Sunday, September 21, 2008

The Best "Sun-dried" tomatoes in the world

These are really so good....
You can add them to almost about anything, top your breads with it... pizza... vegetable rolls... the possbilities are endless!!!

The reason sun-dried tomatoes are so expensive in the market is because there is a lot of shrinkage in the process. Supposedly it takes 20 pounds of tomatoes to make 1 pound of dried tomatoes.

The best tomato to use in this process is the Roma tomato (also known as a plum, pear, or Italian tomato), because it contains less water and seeds than other varieties. However I have used other kinds in the past as well.... So in this tomato season, whatever you can find cheapest is the best.

So here it goes:

Wash the tomatoes.

Cut them in 1/2" to 3/4" discs. I have even sliced them with my food processor with a 6mm slicing disc and that works great too. If you want, you can even quarter them lengthwise.

Arrange the tomatoes, with the cut surface up, on your dehydrating surface. Glass or porcelain dishes are OK. They will have to withstand temperatures of a few hundred degrees F if you are going to oven-dry the tomatoes. Do not use aluminum foil, or bare aluminum cookie sheets. The acid in the tomatoes will react with the metal.)

Sprinkle the tomatoes with:
dried basil
dried oregano
dried thyme
(you can use any of these herbs fresh if you have an aboundance of these growing in your garden. I used the oregano and thyme fresh chopped up.)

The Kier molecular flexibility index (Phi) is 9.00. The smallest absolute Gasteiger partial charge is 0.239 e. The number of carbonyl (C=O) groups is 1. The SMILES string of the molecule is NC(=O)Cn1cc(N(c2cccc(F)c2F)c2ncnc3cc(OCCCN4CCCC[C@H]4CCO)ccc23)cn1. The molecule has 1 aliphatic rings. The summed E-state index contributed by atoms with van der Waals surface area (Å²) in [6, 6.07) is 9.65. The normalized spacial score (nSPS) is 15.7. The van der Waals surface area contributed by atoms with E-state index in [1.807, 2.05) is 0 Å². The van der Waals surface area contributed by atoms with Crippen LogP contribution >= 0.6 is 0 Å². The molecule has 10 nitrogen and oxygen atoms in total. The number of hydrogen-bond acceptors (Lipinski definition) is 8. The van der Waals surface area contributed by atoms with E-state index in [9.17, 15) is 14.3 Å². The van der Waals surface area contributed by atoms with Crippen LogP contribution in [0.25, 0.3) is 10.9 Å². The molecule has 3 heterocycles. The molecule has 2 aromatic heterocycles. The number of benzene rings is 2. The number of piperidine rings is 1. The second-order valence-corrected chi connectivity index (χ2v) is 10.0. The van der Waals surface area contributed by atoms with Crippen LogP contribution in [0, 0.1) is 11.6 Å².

Dry the tomatoes in the oven, dehydrator. However, no matter what method you choose, be aware that not all of the tomatoes will dry at the same rate. They do not all have the same amount of moisture, nor do they experience the same temperature and air circulation while they are drying.

They are done when they are very dry, but still pliable - about the texture of a dried apricot. If dried too long, they become tough and leathery. If not dried long enough, they will mold, unless packed in oil.
So watch them carefully while they dry. Try to remove them on an individual basis, before they become tough. If you are going to pack them in oil, like I do, then I don't bother too much with trying to take them out at the right time and usually turn the dehydrator off when they are all done. They get softened in the oil and vinegar.

A word about dehydrating: It's best to dehydrate foods at no higher than 105F, as the enzymes get destroyed above that temp. But your tomatoes will get done faster if you use higher temperature. So, it's upto you.

Drying method:

Bake, or dehydrate directly onto the dehydrator trays, cut side up, oven for about 4-5 hours. Leave the oven door propped open about 3 inches to allow moisture to escape. After 4-5 hours, turn the tomatoes over and press flat with your hand or a spatula.
Continue to dry, turning the tomatoes every few hours, and gently pressing flatter and flatter, until tomatoes are dry.

After the tomatoes are dry, store in air-tight containers, or pack in oil (that is what I do.)

To pack in oil:
Dip each tomato into a small dish of apple-cider vinegar. Shake off the
excess vinegar and start stacking them up in your jar. Keep pressing the tomatoes down and add more and more until they are packed tightly. Now add some extra virgin cold-pressed olive oil to the jar. Make sure the tomatoes are completely
immersed in the oil.
Cap the jar tightly and store at cool room temperature
for at least a month before using (if you can wait that long.) When you open a new jar to start using them, you can keep that one in the fridge

Do *NOT* add fresh garlic cloves to oil-packed dried tomatoes, UNLESS you store them in the refrigerator.

Ths is how much I got from drying 28lbs of fresh tomatoes!

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